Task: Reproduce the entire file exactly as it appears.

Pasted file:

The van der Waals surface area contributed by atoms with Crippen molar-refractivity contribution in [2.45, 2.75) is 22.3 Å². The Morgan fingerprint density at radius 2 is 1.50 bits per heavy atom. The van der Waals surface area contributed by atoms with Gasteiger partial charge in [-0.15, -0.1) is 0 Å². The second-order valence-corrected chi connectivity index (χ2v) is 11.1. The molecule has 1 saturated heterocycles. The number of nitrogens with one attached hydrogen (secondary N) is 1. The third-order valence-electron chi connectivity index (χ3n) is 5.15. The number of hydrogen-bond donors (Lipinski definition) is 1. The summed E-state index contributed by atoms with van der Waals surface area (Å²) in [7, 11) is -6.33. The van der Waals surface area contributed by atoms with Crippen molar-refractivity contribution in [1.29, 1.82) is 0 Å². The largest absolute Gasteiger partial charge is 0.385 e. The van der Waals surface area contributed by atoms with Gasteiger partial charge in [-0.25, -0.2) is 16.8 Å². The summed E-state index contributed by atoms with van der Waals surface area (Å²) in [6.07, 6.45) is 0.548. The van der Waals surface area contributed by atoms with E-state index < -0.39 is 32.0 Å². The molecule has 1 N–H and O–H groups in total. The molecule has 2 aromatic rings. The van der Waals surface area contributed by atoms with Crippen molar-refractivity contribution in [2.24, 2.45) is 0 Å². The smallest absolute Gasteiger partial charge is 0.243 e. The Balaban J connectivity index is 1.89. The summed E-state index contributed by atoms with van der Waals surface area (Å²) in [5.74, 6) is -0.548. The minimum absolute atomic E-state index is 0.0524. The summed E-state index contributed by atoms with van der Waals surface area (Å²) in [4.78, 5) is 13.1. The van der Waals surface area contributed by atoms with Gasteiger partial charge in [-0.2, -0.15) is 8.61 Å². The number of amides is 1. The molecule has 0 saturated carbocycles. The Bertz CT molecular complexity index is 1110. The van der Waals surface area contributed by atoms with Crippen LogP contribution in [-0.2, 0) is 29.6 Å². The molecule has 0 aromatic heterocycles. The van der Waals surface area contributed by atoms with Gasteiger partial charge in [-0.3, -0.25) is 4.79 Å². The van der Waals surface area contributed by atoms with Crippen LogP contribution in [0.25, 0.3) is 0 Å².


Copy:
The van der Waals surface area contributed by atoms with Crippen molar-refractivity contribution in [2.45, 2.75) is 22.3 Å². The Morgan fingerprint density at radius 2 is 1.50 bits per heavy atom. The van der Waals surface area contributed by atoms with Gasteiger partial charge in [-0.15, -0.1) is 0 Å². The second-order valence-corrected chi connectivity index (χ2v) is 11.1. The molecule has 1 saturated heterocycles. The number of nitrogens with one attached hydrogen (secondary N) is 1. The third-order valence-electron chi connectivity index (χ3n) is 5.15. The number of hydrogen-bond donors (Lipinski definition) is 1. The summed E-state index contributed by atoms with van der Waals surface area (Å²) in [7, 11) is -6.33. The van der Waals surface area contributed by atoms with Crippen molar-refractivity contribution in [1.29, 1.82) is 0 Å². The largest absolute Gasteiger partial charge is 0.385 e. The van der Waals surface area contributed by atoms with Gasteiger partial charge in [-0.25, -0.2) is 16.8 Å². The summed E-state index contributed by atoms with van der Waals surface area (Å²) in [6.07, 6.45) is 0.548. The van der Waals surface area contributed by atoms with E-state index < -0.39 is 32.0 Å². The molecule has 1 N–H and O–H groups in total. The molecule has 2 aromatic rings. The van der Waals surface area contributed by atoms with Crippen molar-refractivity contribution in [2.24, 2.45) is 0 Å². The smallest absolute Gasteiger partial charge is 0.243 e. The Balaban J connectivity index is 1.89. The summed E-state index contributed by atoms with van der Waals surface area (Å²) in [5.74, 6) is -0.548. The minimum absolute atomic E-state index is 0.0524. The summed E-state index contributed by atoms with van der Waals surface area (Å²) in [4.78, 5) is 13.1. The van der Waals surface area contributed by atoms with Gasteiger partial charge in [-0.2, -0.15) is 8.61 Å². The number of amides is 1. The molecule has 0 saturated carbocycles. The Bertz CT molecular complexity index is 1110. The van der Waals surface area contributed by atoms with Crippen LogP contribution in [-0.2, 0) is 29.6 Å². The molecule has 0 aromatic heterocycles. The van der Waals surface area contributed by atoms with Gasteiger partial charge in [-0.3, -0.25) is 4.79 Å². The van der Waals surface area contributed by atoms with Crippen LogP contribution in [0.25, 0.3) is 0 Å².